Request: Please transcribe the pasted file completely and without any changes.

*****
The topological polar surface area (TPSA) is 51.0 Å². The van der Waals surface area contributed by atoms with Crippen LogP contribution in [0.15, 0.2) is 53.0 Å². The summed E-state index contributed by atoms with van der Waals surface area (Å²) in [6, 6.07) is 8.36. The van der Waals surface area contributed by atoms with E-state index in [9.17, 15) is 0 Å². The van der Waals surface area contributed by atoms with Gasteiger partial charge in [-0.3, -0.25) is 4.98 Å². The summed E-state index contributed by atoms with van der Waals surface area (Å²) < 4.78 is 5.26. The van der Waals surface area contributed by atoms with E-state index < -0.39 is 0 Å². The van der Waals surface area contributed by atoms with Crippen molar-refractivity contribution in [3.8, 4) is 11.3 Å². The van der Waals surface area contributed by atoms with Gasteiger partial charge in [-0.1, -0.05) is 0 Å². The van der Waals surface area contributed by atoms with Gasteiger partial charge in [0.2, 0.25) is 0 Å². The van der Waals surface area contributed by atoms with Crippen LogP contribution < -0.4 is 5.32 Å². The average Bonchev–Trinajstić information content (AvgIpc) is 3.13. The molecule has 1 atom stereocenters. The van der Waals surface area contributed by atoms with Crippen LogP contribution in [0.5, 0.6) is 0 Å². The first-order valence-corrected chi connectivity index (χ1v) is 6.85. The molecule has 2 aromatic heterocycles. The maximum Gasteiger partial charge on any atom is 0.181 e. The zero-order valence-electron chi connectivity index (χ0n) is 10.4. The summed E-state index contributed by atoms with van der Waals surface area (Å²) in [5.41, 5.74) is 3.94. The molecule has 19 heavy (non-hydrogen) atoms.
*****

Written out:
The topological polar surface area (TPSA) is 51.0 Å². The van der Waals surface area contributed by atoms with Crippen LogP contribution in [0.15, 0.2) is 53.0 Å². The summed E-state index contributed by atoms with van der Waals surface area (Å²) in [6, 6.07) is 8.36. The van der Waals surface area contributed by atoms with E-state index in [9.17, 15) is 0 Å². The van der Waals surface area contributed by atoms with Gasteiger partial charge in [-0.3, -0.25) is 4.98 Å². The summed E-state index contributed by atoms with van der Waals surface area (Å²) < 4.78 is 5.26. The van der Waals surface area contributed by atoms with E-state index < -0.39 is 0 Å². The van der Waals surface area contributed by atoms with Crippen molar-refractivity contribution in [3.8, 4) is 11.3 Å². The van der Waals surface area contributed by atoms with Gasteiger partial charge in [-0.1, -0.05) is 0 Å². The van der Waals surface area contributed by atoms with Gasteiger partial charge in [0.2, 0.25) is 0 Å². The van der Waals surface area contributed by atoms with Crippen LogP contribution < -0.4 is 5.32 Å². The average Bonchev–Trinajstić information content (AvgIpc) is 3.13. The molecule has 1 atom stereocenters. The van der Waals surface area contributed by atoms with Crippen LogP contribution in [0.5, 0.6) is 0 Å². The first-order valence-corrected chi connectivity index (χ1v) is 6.85. The molecule has 2 aromatic heterocycles. The maximum Gasteiger partial charge on any atom is 0.181 e. The zero-order valence-electron chi connectivity index (χ0n) is 10.4. The summed E-state index contributed by atoms with van der Waals surface area (Å²) in [5.41, 5.74) is 3.94. The molecule has 19 heavy (non-hydrogen) atoms.